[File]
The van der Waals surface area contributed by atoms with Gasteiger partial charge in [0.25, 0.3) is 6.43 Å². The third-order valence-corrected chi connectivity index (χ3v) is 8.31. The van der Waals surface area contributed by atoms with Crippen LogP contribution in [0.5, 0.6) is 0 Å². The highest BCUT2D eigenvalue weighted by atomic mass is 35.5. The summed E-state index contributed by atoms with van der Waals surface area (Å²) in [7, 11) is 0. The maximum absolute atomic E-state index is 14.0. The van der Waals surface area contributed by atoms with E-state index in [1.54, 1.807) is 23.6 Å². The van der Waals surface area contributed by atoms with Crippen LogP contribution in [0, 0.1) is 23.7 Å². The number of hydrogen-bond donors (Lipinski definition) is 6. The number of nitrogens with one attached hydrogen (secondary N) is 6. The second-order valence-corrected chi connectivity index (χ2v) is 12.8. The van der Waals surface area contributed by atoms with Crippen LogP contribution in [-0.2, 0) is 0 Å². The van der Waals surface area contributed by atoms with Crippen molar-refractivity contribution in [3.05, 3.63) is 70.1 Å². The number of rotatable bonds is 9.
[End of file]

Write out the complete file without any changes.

The van der Waals surface area contributed by atoms with Gasteiger partial charge in [0.25, 0.3) is 6.43 Å². The third-order valence-corrected chi connectivity index (χ3v) is 8.31. The van der Waals surface area contributed by atoms with Crippen LogP contribution in [0.5, 0.6) is 0 Å². The highest BCUT2D eigenvalue weighted by atomic mass is 35.5. The summed E-state index contributed by atoms with van der Waals surface area (Å²) in [7, 11) is 0. The maximum absolute atomic E-state index is 14.0. The van der Waals surface area contributed by atoms with E-state index in [1.54, 1.807) is 23.6 Å². The van der Waals surface area contributed by atoms with Crippen LogP contribution in [0, 0.1) is 23.7 Å². The number of hydrogen-bond donors (Lipinski definition) is 6. The number of nitrogens with one attached hydrogen (secondary N) is 6. The second-order valence-corrected chi connectivity index (χ2v) is 12.8. The van der Waals surface area contributed by atoms with Crippen LogP contribution in [-0.2, 0) is 0 Å². The van der Waals surface area contributed by atoms with Crippen molar-refractivity contribution in [3.05, 3.63) is 70.1 Å². The number of rotatable bonds is 9.